Previously: Retired college teacher Lucinda remembers her favorite student Vernon. Reality interrupts when another boarder Nancy scolds her for talking to her daughter Shirley. She remembers letting it slip to Vernon that she didn’t like Nancy.
Inside she stopped at the bottom of the stairs and considered the effort she would have to exert to return to her room. She thought she heard her bed calling her to come rest awhile, and she obeyed.
Lucinda had just nestled her head in her pillow and endured the squeak of the mattress springs when a knock at the door jerked her back awake.
“Miz Cambridge? It’s Miz Godwin. May I come in?”
“Of course, Mrs. Godwin.” Lucinda lifted herself from the bed and stood, forcing a pleasant look upon her face as Bertha came in.
“They said you was feelin’ poorly. I wanted to check on you.”
“How kind. I’m much better.”
“Good, because I need some advice.” Bertha stepped forward with the urgency of a life insurance salesman at the front door.
Lucinda’s body twitched. “How may I help you?”
“I suppose you’ve heard the fuss about the fire marshal.”
“Yes, some improvements have to be made.” Without thinking, she slumped into her rocking chair.
“Well, Emma is hell bent – excuse my language – on not doin’ a thing. She’s the most stubborn woman in the world.” She smiled as though she had been caught not being a proper Southern lady. “I should know, bein’ her sister.”
“And you want to know if I think you should inform the authorities of her noncompliance?”
Bertha paused, as though her mind had to translate into her Texas vernacular what Lucinda had just said. Eventually, she nodded. “I’d never hear the end of it if she knew I was the one who turned her in. But I don’t want to wake up some night with flames all around me. The way she smokes, I know it’s goin’ to happen.”
“I learned long ago not to make other people’s decisions for them.” Even now she shuddered at the advice she had given Vernon. “You have to look within yourself for wisdom.”
“You’re afraid you’ll lose the roof over your head too?” Bertha asked in sympathy.
“No, that’s not—“
Emma’s voice rang throughout the drafty old house. “Bertha! Come wash these dishes!”
“I’ve got to go.” She headed for the door. “You’re right. It’s my decision.” She looked back and added with what seemed to be sincere concern, “Now you git your rest.”
Before she knew it, Lucinda was back at her desk at the college, and Vernon, dressed in blue jeans and a pull over sweater, entered carrying a notepad and a textbook.
“Vernon. I’m sorry I displeased you earlier.” At that time in her life, Lucinda was not very good at apologies. “I hope any little arguments we have don’t disrupt our friendship.”
“What argument?” he asked as he sat.
“In the hall. You were in your gym shorts and we were talking about—“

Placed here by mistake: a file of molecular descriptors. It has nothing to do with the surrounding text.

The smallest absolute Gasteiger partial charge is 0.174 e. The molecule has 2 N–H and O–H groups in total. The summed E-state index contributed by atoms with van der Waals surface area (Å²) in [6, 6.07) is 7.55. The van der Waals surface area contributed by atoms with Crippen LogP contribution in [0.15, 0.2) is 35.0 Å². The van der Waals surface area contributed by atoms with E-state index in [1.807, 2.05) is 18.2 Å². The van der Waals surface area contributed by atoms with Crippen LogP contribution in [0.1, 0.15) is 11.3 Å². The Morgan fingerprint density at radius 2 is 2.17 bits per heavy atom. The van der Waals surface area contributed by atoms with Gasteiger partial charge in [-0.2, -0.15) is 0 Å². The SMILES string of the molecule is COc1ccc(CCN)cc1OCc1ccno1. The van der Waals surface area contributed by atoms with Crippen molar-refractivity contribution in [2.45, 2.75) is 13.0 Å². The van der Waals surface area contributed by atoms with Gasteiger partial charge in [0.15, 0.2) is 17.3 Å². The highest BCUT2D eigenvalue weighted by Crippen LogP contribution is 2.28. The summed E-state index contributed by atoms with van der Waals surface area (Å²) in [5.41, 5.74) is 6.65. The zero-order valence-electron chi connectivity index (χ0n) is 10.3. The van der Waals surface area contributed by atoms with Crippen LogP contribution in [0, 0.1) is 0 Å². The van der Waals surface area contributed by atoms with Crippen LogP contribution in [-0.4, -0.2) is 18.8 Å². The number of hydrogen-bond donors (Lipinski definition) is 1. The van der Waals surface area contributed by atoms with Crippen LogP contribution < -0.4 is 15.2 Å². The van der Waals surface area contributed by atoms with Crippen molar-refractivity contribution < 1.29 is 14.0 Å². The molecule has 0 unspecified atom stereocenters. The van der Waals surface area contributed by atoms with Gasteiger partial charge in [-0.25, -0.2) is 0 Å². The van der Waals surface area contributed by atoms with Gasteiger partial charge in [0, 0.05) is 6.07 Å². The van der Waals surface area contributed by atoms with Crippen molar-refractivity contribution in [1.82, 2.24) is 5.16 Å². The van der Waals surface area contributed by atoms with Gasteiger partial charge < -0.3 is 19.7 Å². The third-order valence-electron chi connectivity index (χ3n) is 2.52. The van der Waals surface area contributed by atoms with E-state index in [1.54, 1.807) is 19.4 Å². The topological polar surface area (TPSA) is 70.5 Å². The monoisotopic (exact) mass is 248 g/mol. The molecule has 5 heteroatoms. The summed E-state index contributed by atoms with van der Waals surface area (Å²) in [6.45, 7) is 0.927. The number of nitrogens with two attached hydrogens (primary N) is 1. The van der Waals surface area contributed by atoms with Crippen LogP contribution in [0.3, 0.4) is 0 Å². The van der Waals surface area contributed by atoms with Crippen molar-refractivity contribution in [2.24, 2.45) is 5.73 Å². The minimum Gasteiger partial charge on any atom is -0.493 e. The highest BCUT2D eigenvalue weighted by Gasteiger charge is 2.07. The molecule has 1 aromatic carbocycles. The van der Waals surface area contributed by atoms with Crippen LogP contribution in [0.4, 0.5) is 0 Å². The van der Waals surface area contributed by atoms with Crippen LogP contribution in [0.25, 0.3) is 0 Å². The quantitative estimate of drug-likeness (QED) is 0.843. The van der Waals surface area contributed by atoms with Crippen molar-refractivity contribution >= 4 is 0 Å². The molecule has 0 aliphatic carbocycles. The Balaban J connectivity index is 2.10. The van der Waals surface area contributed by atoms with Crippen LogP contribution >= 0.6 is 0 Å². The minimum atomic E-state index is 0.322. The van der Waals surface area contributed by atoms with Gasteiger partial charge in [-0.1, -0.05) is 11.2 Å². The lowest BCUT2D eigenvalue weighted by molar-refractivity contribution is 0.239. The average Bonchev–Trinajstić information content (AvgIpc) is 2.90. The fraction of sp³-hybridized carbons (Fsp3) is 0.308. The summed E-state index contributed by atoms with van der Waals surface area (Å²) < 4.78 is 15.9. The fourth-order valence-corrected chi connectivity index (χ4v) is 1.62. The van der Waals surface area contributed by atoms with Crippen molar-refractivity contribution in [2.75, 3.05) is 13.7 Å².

“Oh, that was months ago,” he cut her off with a wave of a hand. “I’ve already forgotten about that.”
“Good.” She sighed in relief and focused on his notepad. “What do you have here?”
“It’s that paper you wanted me to do on Dante’s Inferno. And that poem I had to write about death.” He opened the notepad to the page where he had scribbled a few words. He shook his head. “Gosh, Mrs. Cambridge, this is hard.”
‘Well, do you see why I wanted you to write it?” Lucinda relaxed, comfortable in her old element of the classroom.
“Sure, if you go to – um, Hades, that means you must be dead and if we write a poem then we kinda know what Dante must have gone through to write his poem,” he explained with uncertainty.
“That’s right. So, read me your poem.” She leaned forward with anticipation.
Vernon blinked a few times and then began to read, forming each word with care, “One night on a dark country road/ I sped on my way home./ With thoughts lingering about my date/ I didn’t think of what was ahead./ Suddenly before my car/ Was a rabbit frozen with fear/ Fixed in the middle of the road./ The headlight glare caught the shock and fear in his eyes./ Then he died./ And I cried.”
“Very touching, Vernon.” She stood to walk around to his desk and read it again from over his shoulder. “I assume that really happened.”
“I’ve no quarrel with the free verse with the rhymed couplet. But it is very brief. Perhaps in here – “she leaned over to point at one section “–right before the rhymed couplet you could relate some other experience facing death.”
“I haven’t had any.”
She looked at him. “Surely one of your grandparentshas died.”
“No.” He shook his head, averting eye contact. “All of them are still alive.”
“Oh, there’s someone you’ve known who died.” She became aware of his aftershave, which she recognized as a common brand like her husband had used. “You just don’t remember. And there’s been some experience in your life when you’ve been faced with your own mortality.”
His shoulders shuddered a bit. “But I don’t want to think about it. It scares me.”
“Well, Vernon, dying scares all of us.” She was practically whispering in his ear. “Part of living is overcoming the fear of death.”
“Sometimes, late at night, I think about what it’s going to be like not to exist anymore. Not to feel, be hungry, be happy, look forward to doing things.” His voice took on a mournful, frightened quality.
“Only atheists believe death means not existing anymore.” She pulled away when she was aware she had entered a realm of preaching instead of teaching. She always prided herself on keeping the two issues separated.
“I know that.” He exhaled. “But if I’m not here I’m not existing. Being in heaven is something I don’t know anything about. That won’t be existing like this is existing.” He turned to look at her face. They were very close. “I’m not saying this very well.”
She smiled. “I think you’re saying it beautifully.”